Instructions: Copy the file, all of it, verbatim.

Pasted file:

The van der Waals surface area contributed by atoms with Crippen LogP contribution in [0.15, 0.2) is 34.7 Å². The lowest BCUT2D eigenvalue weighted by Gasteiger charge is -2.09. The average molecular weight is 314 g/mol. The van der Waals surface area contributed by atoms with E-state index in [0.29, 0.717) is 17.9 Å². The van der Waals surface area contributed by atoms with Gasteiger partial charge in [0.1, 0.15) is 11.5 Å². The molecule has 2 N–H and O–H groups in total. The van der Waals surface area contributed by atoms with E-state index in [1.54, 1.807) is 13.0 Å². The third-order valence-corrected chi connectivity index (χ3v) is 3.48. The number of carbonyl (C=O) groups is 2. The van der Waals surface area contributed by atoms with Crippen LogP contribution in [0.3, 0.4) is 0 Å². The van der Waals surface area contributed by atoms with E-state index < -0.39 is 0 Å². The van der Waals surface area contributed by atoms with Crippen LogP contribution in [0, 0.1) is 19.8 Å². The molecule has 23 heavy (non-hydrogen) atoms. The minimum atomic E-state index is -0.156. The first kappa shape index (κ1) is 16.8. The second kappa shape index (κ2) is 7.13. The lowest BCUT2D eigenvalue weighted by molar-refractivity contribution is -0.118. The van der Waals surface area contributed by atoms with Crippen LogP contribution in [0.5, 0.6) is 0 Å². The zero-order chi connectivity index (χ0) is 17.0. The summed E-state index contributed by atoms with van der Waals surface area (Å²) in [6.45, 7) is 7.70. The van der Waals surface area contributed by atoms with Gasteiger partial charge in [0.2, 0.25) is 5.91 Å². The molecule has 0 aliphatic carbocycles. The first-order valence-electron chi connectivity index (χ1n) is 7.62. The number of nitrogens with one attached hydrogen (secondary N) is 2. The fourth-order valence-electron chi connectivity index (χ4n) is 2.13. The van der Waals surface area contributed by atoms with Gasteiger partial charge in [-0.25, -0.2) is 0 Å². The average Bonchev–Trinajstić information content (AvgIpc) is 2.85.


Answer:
The van der Waals surface area contributed by atoms with Crippen LogP contribution in [0.15, 0.2) is 34.7 Å². The lowest BCUT2D eigenvalue weighted by Gasteiger charge is -2.09. The average molecular weight is 314 g/mol. The van der Waals surface area contributed by atoms with E-state index in [0.29, 0.717) is 17.9 Å². The van der Waals surface area contributed by atoms with Gasteiger partial charge in [0.1, 0.15) is 11.5 Å². The molecule has 2 N–H and O–H groups in total. The van der Waals surface area contributed by atoms with E-state index in [1.54, 1.807) is 13.0 Å². The third-order valence-corrected chi connectivity index (χ3v) is 3.48. The number of carbonyl (C=O) groups is 2. The van der Waals surface area contributed by atoms with Crippen LogP contribution in [0.3, 0.4) is 0 Å². The van der Waals surface area contributed by atoms with E-state index < -0.39 is 0 Å². The van der Waals surface area contributed by atoms with Crippen LogP contribution in [0, 0.1) is 19.8 Å². The molecule has 23 heavy (non-hydrogen) atoms. The minimum atomic E-state index is -0.156. The first kappa shape index (κ1) is 16.8. The second kappa shape index (κ2) is 7.13. The lowest BCUT2D eigenvalue weighted by molar-refractivity contribution is -0.118. The van der Waals surface area contributed by atoms with Crippen LogP contribution in [0.5, 0.6) is 0 Å². The zero-order chi connectivity index (χ0) is 17.0. The summed E-state index contributed by atoms with van der Waals surface area (Å²) in [6.45, 7) is 7.70. The van der Waals surface area contributed by atoms with Gasteiger partial charge in [0.2, 0.25) is 5.91 Å². The molecule has 0 aliphatic carbocycles. The first-order valence-electron chi connectivity index (χ1n) is 7.62. The number of nitrogens with one attached hydrogen (secondary N) is 2. The fourth-order valence-electron chi connectivity index (χ4n) is 2.13. The van der Waals surface area contributed by atoms with Gasteiger partial charge in [-0.25, -0.2) is 0 Å². The average Bonchev–Trinajstić information content (AvgIpc) is 2.85.